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In the introduction to Physics for Poets, Robert March writes:
A scientist . . . is supposed to be looking for the truth about nature. But not all truths are equal. Some we call deep truths, and these are the ones that are also beautiful. An idea must be more than right—it must also be pretty if it is to create much excitement in the world of science. For the search for truth is not simply a matter of discovering facts. You must also understand their significance, and then persuade others that your way of looking at them is valid. It is always easier to persuade people to believe in something new when they find it beautiful, especially if it runs counter to their established beliefs.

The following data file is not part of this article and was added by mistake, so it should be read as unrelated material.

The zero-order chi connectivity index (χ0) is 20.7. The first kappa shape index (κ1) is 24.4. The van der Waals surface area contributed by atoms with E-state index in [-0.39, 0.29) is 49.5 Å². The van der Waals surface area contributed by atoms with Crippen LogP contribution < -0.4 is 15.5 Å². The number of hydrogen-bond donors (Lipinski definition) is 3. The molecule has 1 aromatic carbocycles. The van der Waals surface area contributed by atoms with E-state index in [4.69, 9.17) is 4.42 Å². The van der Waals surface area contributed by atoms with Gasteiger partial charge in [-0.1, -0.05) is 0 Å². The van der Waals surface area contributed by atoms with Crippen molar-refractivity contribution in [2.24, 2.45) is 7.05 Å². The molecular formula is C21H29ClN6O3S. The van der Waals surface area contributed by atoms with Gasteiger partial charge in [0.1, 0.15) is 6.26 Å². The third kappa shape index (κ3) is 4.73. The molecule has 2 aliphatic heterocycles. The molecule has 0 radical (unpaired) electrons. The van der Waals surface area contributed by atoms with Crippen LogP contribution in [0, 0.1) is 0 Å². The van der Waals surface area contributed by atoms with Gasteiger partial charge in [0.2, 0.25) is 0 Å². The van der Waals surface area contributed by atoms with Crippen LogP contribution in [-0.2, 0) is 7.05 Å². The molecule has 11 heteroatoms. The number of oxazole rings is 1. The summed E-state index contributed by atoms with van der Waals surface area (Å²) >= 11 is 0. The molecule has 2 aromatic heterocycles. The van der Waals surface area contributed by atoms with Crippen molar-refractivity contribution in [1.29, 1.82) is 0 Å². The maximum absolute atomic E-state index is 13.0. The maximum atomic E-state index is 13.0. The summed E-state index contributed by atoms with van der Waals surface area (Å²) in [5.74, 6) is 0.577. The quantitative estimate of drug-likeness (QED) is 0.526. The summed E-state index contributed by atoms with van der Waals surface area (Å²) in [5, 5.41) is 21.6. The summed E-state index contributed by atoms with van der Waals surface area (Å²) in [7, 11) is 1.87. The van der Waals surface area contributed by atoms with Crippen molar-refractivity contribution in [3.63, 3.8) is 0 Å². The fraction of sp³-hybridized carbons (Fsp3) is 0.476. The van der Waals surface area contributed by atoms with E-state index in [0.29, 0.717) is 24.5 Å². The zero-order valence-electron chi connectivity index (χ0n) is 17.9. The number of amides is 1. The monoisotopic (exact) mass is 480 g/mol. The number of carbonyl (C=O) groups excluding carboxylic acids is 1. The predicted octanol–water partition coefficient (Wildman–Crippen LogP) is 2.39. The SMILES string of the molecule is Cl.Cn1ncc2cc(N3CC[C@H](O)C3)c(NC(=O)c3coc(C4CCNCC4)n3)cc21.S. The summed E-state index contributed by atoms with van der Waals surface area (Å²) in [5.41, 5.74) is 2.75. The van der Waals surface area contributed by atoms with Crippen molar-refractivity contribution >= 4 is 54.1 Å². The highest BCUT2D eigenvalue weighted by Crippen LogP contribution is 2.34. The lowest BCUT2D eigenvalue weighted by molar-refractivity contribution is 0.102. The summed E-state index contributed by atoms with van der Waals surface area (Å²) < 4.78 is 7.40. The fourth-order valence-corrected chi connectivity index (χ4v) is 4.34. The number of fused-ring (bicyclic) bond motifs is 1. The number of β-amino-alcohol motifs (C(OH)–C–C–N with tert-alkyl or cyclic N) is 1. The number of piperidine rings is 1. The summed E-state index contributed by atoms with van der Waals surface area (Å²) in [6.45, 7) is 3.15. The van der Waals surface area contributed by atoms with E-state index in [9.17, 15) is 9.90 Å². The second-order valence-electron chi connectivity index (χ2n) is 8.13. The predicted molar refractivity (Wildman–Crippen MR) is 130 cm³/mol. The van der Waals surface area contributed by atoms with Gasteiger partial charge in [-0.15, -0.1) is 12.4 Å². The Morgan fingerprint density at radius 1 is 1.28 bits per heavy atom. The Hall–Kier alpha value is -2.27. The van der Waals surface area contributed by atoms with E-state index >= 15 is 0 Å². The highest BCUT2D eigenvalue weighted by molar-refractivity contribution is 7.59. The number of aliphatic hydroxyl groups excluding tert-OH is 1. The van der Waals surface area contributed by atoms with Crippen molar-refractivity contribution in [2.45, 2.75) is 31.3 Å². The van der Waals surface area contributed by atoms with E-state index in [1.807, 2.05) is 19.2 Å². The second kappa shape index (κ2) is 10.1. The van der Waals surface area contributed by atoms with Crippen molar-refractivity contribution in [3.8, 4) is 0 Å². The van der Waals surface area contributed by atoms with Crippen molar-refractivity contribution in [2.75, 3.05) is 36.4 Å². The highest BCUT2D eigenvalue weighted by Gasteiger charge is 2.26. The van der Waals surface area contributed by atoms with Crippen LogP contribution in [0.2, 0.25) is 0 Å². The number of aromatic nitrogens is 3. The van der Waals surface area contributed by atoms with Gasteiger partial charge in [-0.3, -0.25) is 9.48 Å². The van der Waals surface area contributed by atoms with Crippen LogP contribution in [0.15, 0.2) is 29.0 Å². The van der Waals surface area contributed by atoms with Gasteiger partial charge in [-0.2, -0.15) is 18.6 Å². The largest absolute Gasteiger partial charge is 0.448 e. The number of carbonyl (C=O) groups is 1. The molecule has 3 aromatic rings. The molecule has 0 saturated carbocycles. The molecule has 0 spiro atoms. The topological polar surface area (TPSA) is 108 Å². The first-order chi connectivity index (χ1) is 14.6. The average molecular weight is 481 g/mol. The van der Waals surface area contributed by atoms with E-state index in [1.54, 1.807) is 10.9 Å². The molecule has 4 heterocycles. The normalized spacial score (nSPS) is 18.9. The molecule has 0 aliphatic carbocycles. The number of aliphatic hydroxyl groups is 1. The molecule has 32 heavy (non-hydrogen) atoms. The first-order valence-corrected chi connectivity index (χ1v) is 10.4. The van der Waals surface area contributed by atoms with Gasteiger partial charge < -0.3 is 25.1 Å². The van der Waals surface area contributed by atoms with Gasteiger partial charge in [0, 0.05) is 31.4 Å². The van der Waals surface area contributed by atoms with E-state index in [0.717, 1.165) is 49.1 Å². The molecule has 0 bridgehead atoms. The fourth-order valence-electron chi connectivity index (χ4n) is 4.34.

Truth. Beauty. Excitement. Significance. Persuasion.
I was fascinated to see words such as these being used to describe the process of “selling” new scientific ideas. First, because it had never occurred to me that significant scientific breakthroughs needed to be sold at all, and second, because my own experience of science was that it was more fact-filled, analytical, and process-driven than it was beautiful. The only scientific excitement I ever experienced was back in the heady days before health and safety legislation, when 12-year-old grammar ...